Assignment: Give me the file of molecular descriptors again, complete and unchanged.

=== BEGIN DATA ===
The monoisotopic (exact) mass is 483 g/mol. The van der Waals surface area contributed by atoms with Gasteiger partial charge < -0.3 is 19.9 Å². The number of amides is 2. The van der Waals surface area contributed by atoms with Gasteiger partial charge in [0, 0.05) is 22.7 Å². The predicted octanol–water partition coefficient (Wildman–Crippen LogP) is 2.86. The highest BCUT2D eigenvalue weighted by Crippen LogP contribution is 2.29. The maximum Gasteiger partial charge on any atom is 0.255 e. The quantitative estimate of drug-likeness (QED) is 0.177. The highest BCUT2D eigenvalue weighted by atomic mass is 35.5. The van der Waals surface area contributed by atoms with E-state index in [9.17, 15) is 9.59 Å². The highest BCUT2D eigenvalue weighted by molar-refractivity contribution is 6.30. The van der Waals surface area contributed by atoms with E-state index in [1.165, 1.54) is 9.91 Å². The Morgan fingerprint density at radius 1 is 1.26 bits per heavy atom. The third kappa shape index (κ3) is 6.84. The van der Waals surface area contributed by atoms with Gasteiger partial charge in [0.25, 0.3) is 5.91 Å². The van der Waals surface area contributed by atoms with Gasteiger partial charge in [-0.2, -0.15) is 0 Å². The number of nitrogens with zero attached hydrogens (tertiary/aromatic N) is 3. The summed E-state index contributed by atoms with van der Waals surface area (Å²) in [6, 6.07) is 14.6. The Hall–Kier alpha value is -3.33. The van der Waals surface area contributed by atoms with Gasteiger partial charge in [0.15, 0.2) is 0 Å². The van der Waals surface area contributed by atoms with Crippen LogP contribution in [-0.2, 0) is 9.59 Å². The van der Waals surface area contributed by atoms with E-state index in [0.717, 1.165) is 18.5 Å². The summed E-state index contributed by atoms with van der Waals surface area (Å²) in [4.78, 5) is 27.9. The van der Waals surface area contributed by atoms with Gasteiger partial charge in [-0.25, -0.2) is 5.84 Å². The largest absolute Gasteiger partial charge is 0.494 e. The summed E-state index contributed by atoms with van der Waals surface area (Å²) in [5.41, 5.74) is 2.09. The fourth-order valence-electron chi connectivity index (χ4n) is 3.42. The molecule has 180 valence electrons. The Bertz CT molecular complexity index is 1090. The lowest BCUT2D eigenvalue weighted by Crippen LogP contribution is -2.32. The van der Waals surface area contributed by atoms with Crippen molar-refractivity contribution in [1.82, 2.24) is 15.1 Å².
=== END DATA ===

The monoisotopic (exact) mass is 483 g/mol. The van der Waals surface area contributed by atoms with Gasteiger partial charge < -0.3 is 19.9 Å². The number of amides is 2. The van der Waals surface area contributed by atoms with Gasteiger partial charge in [0, 0.05) is 22.7 Å². The predicted octanol–water partition coefficient (Wildman–Crippen LogP) is 2.86. The highest BCUT2D eigenvalue weighted by Crippen LogP contribution is 2.29. The maximum Gasteiger partial charge on any atom is 0.255 e. The quantitative estimate of drug-likeness (QED) is 0.177. The highest BCUT2D eigenvalue weighted by atomic mass is 35.5. The van der Waals surface area contributed by atoms with E-state index in [9.17, 15) is 9.59 Å². The highest BCUT2D eigenvalue weighted by molar-refractivity contribution is 6.30. The van der Waals surface area contributed by atoms with E-state index in [1.165, 1.54) is 9.91 Å². The Morgan fingerprint density at radius 1 is 1.26 bits per heavy atom. The third kappa shape index (κ3) is 6.84. The van der Waals surface area contributed by atoms with Gasteiger partial charge in [0.25, 0.3) is 5.91 Å². The van der Waals surface area contributed by atoms with Gasteiger partial charge in [-0.2, -0.15) is 0 Å². The number of nitrogens with zero attached hydrogens (tertiary/aromatic N) is 3. The summed E-state index contributed by atoms with van der Waals surface area (Å²) in [6, 6.07) is 14.6. The Hall–Kier alpha value is -3.33. The van der Waals surface area contributed by atoms with Gasteiger partial charge in [0.15, 0.2) is 0 Å². The van der Waals surface area contributed by atoms with Crippen LogP contribution in [-0.2, 0) is 9.59 Å². The van der Waals surface area contributed by atoms with E-state index in [0.717, 1.165) is 18.5 Å². The summed E-state index contributed by atoms with van der Waals surface area (Å²) in [4.78, 5) is 27.9. The van der Waals surface area contributed by atoms with Gasteiger partial charge in [-0.25, -0.2) is 5.84 Å². The largest absolute Gasteiger partial charge is 0.494 e. The summed E-state index contributed by atoms with van der Waals surface area (Å²) in [5.41, 5.74) is 2.09. The fourth-order valence-electron chi connectivity index (χ4n) is 3.42. The molecule has 180 valence electrons. The Bertz CT molecular complexity index is 1090. The lowest BCUT2D eigenvalue weighted by Crippen LogP contribution is -2.32. The van der Waals surface area contributed by atoms with Crippen molar-refractivity contribution in [1.82, 2.24) is 15.1 Å².